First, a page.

From a box individual frames from 16mm “no wave” films circa NYC 1978-1981 comes this frame taken from Amos Poe’s 1978 film The Foreigner. The man in flight is Eric Mitchell, and while the frame depicts a familiar scene in the film–as the foreigner is chased by unknown people for unknown reasons–it actually does not appear in the film at all. In fact, the film frame seems to depict a meticulously reconstructed moment that appears to have been in the film (to casual observers) but which, in truth, is entirely absent.
Why would someone go to the trouble of creating a false film frame from an obscure, underground 1978 film, and how did we detect is falseness? Second question first: the authentic version of The Foreigner was produced on acetate base film stock, common for the era. The frame in question, however, is a polyester film based, not used widely until the mid-1990s. Also, while it’s clear that every effort has been made by the forgers to capture a “1978 NYC environment,” there are several clues which point to the 1990s such as the street light bulb housing/casing, a shape which seems to evoke the 1970s, but which actually dates to decades later.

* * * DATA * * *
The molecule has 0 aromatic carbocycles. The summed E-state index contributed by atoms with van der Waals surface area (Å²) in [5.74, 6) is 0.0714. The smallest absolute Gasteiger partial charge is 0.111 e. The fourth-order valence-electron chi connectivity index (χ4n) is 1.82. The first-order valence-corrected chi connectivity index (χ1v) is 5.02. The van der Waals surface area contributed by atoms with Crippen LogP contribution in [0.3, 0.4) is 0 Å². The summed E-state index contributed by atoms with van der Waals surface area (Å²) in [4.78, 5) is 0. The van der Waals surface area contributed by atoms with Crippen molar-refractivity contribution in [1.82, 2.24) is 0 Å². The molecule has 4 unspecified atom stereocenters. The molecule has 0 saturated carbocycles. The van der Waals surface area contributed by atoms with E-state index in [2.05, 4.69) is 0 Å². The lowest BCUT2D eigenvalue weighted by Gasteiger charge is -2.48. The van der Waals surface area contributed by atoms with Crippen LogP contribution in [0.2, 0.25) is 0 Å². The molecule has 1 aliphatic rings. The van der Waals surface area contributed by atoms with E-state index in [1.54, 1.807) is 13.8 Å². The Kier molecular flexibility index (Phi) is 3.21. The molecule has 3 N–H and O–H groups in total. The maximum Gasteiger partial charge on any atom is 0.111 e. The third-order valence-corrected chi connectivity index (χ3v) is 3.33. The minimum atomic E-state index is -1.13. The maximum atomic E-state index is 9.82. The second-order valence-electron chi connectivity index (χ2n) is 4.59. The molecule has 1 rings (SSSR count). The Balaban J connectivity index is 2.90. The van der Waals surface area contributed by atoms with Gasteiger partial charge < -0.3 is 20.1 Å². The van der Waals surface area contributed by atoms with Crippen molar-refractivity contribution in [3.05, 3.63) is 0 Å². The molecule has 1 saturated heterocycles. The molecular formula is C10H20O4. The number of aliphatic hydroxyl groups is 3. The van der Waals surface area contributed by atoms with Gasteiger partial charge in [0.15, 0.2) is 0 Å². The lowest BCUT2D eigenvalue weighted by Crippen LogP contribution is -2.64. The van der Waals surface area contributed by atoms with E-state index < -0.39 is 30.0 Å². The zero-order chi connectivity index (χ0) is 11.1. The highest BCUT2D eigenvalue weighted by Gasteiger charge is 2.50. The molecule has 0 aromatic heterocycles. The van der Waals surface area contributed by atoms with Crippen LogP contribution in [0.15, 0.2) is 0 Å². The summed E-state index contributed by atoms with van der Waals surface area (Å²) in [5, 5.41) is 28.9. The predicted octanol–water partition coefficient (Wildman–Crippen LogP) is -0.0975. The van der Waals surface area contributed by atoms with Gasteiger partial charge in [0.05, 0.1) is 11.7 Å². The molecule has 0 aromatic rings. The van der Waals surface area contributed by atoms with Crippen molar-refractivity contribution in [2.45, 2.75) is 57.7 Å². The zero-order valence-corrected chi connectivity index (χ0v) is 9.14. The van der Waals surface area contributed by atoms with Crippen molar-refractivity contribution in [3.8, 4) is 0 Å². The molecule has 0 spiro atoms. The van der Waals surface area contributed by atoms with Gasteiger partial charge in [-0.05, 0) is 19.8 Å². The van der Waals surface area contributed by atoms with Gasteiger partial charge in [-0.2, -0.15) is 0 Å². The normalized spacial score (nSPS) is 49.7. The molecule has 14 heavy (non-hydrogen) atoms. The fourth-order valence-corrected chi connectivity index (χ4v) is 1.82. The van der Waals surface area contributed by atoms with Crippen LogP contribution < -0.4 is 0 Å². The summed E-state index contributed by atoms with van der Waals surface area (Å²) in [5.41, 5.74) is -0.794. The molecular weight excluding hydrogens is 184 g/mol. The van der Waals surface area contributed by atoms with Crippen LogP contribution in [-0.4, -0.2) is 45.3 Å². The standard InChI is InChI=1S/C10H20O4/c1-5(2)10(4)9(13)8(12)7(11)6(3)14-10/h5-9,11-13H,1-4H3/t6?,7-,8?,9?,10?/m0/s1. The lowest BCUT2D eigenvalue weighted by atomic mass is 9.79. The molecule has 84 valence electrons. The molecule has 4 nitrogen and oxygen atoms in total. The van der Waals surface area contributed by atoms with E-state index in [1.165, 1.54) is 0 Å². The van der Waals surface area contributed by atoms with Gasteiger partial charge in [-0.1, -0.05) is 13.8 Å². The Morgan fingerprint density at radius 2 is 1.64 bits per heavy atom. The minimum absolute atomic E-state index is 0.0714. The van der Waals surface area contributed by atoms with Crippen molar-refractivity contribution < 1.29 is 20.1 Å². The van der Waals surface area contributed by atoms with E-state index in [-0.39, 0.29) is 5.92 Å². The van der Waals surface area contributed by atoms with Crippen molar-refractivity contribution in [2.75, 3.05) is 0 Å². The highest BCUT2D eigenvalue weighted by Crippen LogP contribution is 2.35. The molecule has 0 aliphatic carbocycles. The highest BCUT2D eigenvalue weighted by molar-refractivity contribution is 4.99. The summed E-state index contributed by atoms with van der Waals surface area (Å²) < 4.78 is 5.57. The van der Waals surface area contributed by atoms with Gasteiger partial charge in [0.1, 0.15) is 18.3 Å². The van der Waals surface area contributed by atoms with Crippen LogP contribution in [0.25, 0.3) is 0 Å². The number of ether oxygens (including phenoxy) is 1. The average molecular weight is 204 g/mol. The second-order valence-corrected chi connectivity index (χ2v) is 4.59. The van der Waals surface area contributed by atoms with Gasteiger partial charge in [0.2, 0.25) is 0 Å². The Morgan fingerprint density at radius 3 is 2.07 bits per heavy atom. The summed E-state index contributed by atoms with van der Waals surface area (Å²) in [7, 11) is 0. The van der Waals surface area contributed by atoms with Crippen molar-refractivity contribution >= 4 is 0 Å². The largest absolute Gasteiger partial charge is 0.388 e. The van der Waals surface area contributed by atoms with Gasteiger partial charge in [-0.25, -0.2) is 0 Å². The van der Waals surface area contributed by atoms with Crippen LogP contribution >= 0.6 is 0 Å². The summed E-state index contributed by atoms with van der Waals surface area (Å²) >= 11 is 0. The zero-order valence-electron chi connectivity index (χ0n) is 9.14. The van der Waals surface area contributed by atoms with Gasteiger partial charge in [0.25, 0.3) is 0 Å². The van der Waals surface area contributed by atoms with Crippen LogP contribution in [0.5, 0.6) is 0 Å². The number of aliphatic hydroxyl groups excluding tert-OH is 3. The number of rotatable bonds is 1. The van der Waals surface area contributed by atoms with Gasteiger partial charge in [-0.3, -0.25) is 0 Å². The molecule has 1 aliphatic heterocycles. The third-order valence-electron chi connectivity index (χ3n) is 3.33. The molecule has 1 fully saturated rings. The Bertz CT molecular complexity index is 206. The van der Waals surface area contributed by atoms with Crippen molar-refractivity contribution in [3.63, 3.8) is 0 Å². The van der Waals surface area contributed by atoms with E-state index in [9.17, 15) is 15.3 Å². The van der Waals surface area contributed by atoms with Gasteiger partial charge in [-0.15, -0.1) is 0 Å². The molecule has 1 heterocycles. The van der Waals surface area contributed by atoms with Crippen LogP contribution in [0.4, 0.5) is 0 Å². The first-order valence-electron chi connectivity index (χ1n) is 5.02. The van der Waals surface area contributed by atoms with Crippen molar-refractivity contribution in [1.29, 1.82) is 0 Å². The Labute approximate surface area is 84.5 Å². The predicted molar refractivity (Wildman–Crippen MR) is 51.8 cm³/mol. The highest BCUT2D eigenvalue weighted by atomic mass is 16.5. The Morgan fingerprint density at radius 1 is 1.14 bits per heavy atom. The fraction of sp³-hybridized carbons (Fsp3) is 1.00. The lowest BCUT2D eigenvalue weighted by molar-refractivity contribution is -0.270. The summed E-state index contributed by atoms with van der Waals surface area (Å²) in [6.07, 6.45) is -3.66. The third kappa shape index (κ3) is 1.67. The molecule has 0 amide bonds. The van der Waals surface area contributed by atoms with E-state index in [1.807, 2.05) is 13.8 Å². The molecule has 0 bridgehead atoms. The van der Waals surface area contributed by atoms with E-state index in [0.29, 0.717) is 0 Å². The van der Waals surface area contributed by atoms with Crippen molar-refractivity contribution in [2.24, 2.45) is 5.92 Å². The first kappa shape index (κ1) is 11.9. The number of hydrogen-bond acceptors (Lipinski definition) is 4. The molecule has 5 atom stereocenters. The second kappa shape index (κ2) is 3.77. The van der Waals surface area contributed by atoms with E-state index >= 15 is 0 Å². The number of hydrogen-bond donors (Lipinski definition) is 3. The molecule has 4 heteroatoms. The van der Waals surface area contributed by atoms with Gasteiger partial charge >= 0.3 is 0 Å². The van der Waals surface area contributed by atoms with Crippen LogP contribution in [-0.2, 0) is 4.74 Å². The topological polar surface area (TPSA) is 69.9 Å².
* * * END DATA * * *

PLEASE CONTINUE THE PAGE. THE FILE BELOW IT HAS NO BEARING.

As to the first question, we understand that there are those who would undermine not only the Lost Signals archives, but the entire notion of historical archives themselves, slowly supplanting authentic, time-sourced samples with false, ahistorical ones. We here at LS were made to “discover” (through an anonymous tip that led us to a remote storage shed) this supposed trove of rare film frames and archive them as “real” when, in fact, they are anything but.
We see this as an opportunity, a chance to confront and expose those who would propagate archives across the world with reproduced–but slightly altered–versions of their authentic counterparts.